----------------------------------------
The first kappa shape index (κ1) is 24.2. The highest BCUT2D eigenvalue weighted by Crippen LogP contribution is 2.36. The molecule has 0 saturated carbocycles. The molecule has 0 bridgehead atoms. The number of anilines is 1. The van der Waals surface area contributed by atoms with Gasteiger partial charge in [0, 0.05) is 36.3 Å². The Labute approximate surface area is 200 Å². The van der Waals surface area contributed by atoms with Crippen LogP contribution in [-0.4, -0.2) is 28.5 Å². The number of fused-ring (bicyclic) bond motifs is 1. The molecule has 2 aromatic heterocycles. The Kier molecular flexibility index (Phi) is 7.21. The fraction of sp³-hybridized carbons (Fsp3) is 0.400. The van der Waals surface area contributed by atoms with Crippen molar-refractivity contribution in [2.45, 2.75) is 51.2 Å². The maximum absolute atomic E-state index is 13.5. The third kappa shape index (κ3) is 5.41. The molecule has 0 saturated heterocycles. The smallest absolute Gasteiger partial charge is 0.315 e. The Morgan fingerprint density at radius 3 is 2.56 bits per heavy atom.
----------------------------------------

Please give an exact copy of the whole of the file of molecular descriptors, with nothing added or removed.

The first kappa shape index (κ1) is 24.2. The highest BCUT2D eigenvalue weighted by Crippen LogP contribution is 2.36. The molecule has 0 saturated carbocycles. The molecule has 0 bridgehead atoms. The number of anilines is 1. The van der Waals surface area contributed by atoms with Gasteiger partial charge in [0, 0.05) is 36.3 Å². The Labute approximate surface area is 200 Å². The van der Waals surface area contributed by atoms with Crippen LogP contribution in [-0.4, -0.2) is 28.5 Å². The number of fused-ring (bicyclic) bond motifs is 1. The molecule has 2 aromatic heterocycles. The Kier molecular flexibility index (Phi) is 7.21. The fraction of sp³-hybridized carbons (Fsp3) is 0.400. The van der Waals surface area contributed by atoms with Crippen molar-refractivity contribution in [2.45, 2.75) is 51.2 Å². The maximum absolute atomic E-state index is 13.5. The third kappa shape index (κ3) is 5.41. The molecule has 0 saturated heterocycles. The smallest absolute Gasteiger partial charge is 0.315 e. The Morgan fingerprint density at radius 3 is 2.56 bits per heavy atom.